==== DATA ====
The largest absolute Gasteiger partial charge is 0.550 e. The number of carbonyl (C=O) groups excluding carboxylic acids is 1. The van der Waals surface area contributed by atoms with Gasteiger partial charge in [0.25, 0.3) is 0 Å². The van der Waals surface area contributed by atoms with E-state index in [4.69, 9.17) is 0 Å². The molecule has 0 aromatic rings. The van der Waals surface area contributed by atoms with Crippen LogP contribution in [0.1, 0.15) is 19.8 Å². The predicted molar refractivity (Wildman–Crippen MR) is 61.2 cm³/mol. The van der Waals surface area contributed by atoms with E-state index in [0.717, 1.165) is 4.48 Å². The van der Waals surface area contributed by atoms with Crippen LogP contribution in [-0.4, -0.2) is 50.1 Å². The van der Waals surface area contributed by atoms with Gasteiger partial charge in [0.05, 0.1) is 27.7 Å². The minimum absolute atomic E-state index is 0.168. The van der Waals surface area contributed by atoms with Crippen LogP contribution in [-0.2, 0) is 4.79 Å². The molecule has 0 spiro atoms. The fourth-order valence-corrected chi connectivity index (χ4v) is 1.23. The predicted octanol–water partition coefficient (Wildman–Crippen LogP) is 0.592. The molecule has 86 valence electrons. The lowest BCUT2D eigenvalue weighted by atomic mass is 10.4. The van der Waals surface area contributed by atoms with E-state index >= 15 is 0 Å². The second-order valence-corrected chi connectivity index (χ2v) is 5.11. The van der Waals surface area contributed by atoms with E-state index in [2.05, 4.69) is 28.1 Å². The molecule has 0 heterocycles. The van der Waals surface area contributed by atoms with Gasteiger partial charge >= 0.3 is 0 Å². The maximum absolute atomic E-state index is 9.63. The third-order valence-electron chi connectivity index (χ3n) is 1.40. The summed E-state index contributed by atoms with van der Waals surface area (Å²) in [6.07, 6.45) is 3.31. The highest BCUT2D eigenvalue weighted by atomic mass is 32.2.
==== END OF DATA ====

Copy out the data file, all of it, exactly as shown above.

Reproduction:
The largest absolute Gasteiger partial charge is 0.550 e. The number of carbonyl (C=O) groups excluding carboxylic acids is 1. The van der Waals surface area contributed by atoms with Gasteiger partial charge in [0.25, 0.3) is 0 Å². The van der Waals surface area contributed by atoms with E-state index in [4.69, 9.17) is 0 Å². The molecule has 0 aromatic rings. The van der Waals surface area contributed by atoms with Crippen LogP contribution in [0.1, 0.15) is 19.8 Å². The predicted molar refractivity (Wildman–Crippen MR) is 61.2 cm³/mol. The van der Waals surface area contributed by atoms with E-state index in [0.717, 1.165) is 4.48 Å². The van der Waals surface area contributed by atoms with Crippen LogP contribution in [-0.4, -0.2) is 50.1 Å². The van der Waals surface area contributed by atoms with Gasteiger partial charge in [0.05, 0.1) is 27.7 Å². The minimum absolute atomic E-state index is 0.168. The van der Waals surface area contributed by atoms with Crippen LogP contribution in [-0.2, 0) is 4.79 Å². The molecule has 0 spiro atoms. The fourth-order valence-corrected chi connectivity index (χ4v) is 1.23. The predicted octanol–water partition coefficient (Wildman–Crippen LogP) is 0.592. The molecule has 86 valence electrons. The lowest BCUT2D eigenvalue weighted by atomic mass is 10.4. The van der Waals surface area contributed by atoms with E-state index >= 15 is 0 Å². The second-order valence-corrected chi connectivity index (χ2v) is 5.11. The van der Waals surface area contributed by atoms with E-state index in [2.05, 4.69) is 28.1 Å². The molecule has 0 heterocycles. The van der Waals surface area contributed by atoms with Gasteiger partial charge >= 0.3 is 0 Å². The maximum absolute atomic E-state index is 9.63. The third-order valence-electron chi connectivity index (χ3n) is 1.40. The summed E-state index contributed by atoms with van der Waals surface area (Å²) in [6.07, 6.45) is 3.31. The highest BCUT2D eigenvalue weighted by atomic mass is 32.2.